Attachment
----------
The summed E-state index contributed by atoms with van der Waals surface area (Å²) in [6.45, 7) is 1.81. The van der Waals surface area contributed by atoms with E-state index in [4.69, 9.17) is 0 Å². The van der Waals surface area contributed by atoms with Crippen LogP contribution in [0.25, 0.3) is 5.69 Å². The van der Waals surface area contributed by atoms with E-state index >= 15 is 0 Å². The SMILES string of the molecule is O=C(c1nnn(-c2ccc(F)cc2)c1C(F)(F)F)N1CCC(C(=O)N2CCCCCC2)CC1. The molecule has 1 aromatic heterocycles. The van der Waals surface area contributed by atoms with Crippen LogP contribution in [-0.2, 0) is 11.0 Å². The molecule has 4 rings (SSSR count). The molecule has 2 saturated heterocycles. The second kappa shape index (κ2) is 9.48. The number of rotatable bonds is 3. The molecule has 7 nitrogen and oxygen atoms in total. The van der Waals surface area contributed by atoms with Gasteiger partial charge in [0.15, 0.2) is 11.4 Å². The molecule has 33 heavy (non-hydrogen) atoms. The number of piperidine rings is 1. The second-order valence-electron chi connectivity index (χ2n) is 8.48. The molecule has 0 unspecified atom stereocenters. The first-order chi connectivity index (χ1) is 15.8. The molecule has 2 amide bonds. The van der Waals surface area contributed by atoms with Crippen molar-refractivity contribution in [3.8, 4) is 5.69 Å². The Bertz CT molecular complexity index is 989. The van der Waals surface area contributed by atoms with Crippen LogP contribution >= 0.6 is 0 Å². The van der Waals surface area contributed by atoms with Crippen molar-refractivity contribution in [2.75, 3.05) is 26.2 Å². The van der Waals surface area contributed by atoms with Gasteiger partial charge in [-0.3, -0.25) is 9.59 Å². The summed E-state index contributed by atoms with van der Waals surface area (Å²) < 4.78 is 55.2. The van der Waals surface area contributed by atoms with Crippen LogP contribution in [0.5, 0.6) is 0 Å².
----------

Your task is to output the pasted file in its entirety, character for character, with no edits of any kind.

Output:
The summed E-state index contributed by atoms with van der Waals surface area (Å²) in [6.45, 7) is 1.81. The van der Waals surface area contributed by atoms with E-state index in [4.69, 9.17) is 0 Å². The van der Waals surface area contributed by atoms with Crippen LogP contribution in [0.25, 0.3) is 5.69 Å². The van der Waals surface area contributed by atoms with E-state index >= 15 is 0 Å². The SMILES string of the molecule is O=C(c1nnn(-c2ccc(F)cc2)c1C(F)(F)F)N1CCC(C(=O)N2CCCCCC2)CC1. The molecule has 1 aromatic heterocycles. The van der Waals surface area contributed by atoms with Crippen LogP contribution in [-0.2, 0) is 11.0 Å². The molecule has 4 rings (SSSR count). The molecule has 2 saturated heterocycles. The second kappa shape index (κ2) is 9.48. The number of rotatable bonds is 3. The molecule has 7 nitrogen and oxygen atoms in total. The van der Waals surface area contributed by atoms with Gasteiger partial charge in [0.15, 0.2) is 11.4 Å². The molecule has 33 heavy (non-hydrogen) atoms. The number of piperidine rings is 1. The second-order valence-electron chi connectivity index (χ2n) is 8.48. The molecule has 0 unspecified atom stereocenters. The first-order chi connectivity index (χ1) is 15.8. The molecule has 2 amide bonds. The van der Waals surface area contributed by atoms with Crippen molar-refractivity contribution in [3.8, 4) is 5.69 Å². The Bertz CT molecular complexity index is 989. The van der Waals surface area contributed by atoms with Crippen LogP contribution >= 0.6 is 0 Å². The van der Waals surface area contributed by atoms with Crippen molar-refractivity contribution in [2.75, 3.05) is 26.2 Å². The van der Waals surface area contributed by atoms with Gasteiger partial charge in [-0.3, -0.25) is 9.59 Å². The summed E-state index contributed by atoms with van der Waals surface area (Å²) < 4.78 is 55.2. The van der Waals surface area contributed by atoms with Crippen LogP contribution in [0.5, 0.6) is 0 Å².